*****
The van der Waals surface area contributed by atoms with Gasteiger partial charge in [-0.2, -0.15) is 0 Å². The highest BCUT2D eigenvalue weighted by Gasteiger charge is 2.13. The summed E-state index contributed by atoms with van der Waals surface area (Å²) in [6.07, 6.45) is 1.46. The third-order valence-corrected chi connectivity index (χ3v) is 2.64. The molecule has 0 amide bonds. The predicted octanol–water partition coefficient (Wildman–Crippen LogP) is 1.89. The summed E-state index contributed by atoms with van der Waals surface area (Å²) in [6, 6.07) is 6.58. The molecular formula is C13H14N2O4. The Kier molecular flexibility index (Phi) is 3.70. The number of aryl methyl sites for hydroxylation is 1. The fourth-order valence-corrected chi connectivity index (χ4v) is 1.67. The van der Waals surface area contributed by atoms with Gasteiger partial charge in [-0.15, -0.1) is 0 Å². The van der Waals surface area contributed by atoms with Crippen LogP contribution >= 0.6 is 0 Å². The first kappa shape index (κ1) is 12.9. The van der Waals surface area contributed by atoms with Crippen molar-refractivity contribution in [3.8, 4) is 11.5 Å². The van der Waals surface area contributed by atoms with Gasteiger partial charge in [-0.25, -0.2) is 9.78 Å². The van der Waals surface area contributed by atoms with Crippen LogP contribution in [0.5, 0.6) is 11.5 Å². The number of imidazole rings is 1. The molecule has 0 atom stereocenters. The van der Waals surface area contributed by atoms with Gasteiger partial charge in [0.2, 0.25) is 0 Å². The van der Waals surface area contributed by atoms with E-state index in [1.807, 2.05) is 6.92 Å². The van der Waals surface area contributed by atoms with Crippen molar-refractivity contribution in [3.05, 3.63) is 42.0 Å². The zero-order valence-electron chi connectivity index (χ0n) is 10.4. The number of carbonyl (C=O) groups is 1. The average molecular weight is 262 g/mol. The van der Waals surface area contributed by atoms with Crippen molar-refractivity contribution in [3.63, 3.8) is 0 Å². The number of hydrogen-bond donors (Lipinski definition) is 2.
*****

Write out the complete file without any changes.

The van der Waals surface area contributed by atoms with Gasteiger partial charge in [-0.2, -0.15) is 0 Å². The highest BCUT2D eigenvalue weighted by Gasteiger charge is 2.13. The summed E-state index contributed by atoms with van der Waals surface area (Å²) in [6.07, 6.45) is 1.46. The third-order valence-corrected chi connectivity index (χ3v) is 2.64. The molecule has 0 amide bonds. The predicted octanol–water partition coefficient (Wildman–Crippen LogP) is 1.89. The summed E-state index contributed by atoms with van der Waals surface area (Å²) in [6, 6.07) is 6.58. The molecular formula is C13H14N2O4. The Kier molecular flexibility index (Phi) is 3.70. The number of aryl methyl sites for hydroxylation is 1. The fourth-order valence-corrected chi connectivity index (χ4v) is 1.67. The van der Waals surface area contributed by atoms with Gasteiger partial charge in [-0.15, -0.1) is 0 Å². The van der Waals surface area contributed by atoms with Crippen LogP contribution >= 0.6 is 0 Å². The first kappa shape index (κ1) is 12.9. The van der Waals surface area contributed by atoms with Crippen molar-refractivity contribution in [3.8, 4) is 11.5 Å². The van der Waals surface area contributed by atoms with Gasteiger partial charge in [-0.25, -0.2) is 9.78 Å². The van der Waals surface area contributed by atoms with Crippen LogP contribution in [0.5, 0.6) is 11.5 Å². The number of imidazole rings is 1. The molecule has 0 atom stereocenters. The van der Waals surface area contributed by atoms with Gasteiger partial charge in [0.2, 0.25) is 0 Å². The van der Waals surface area contributed by atoms with E-state index in [1.807, 2.05) is 6.92 Å². The van der Waals surface area contributed by atoms with Crippen molar-refractivity contribution in [3.05, 3.63) is 42.0 Å². The zero-order valence-electron chi connectivity index (χ0n) is 10.4. The number of carbonyl (C=O) groups is 1. The average molecular weight is 262 g/mol. The van der Waals surface area contributed by atoms with Crippen molar-refractivity contribution in [3.63, 3.8) is 0 Å². The number of hydrogen-bond donors (Lipinski definition) is 2.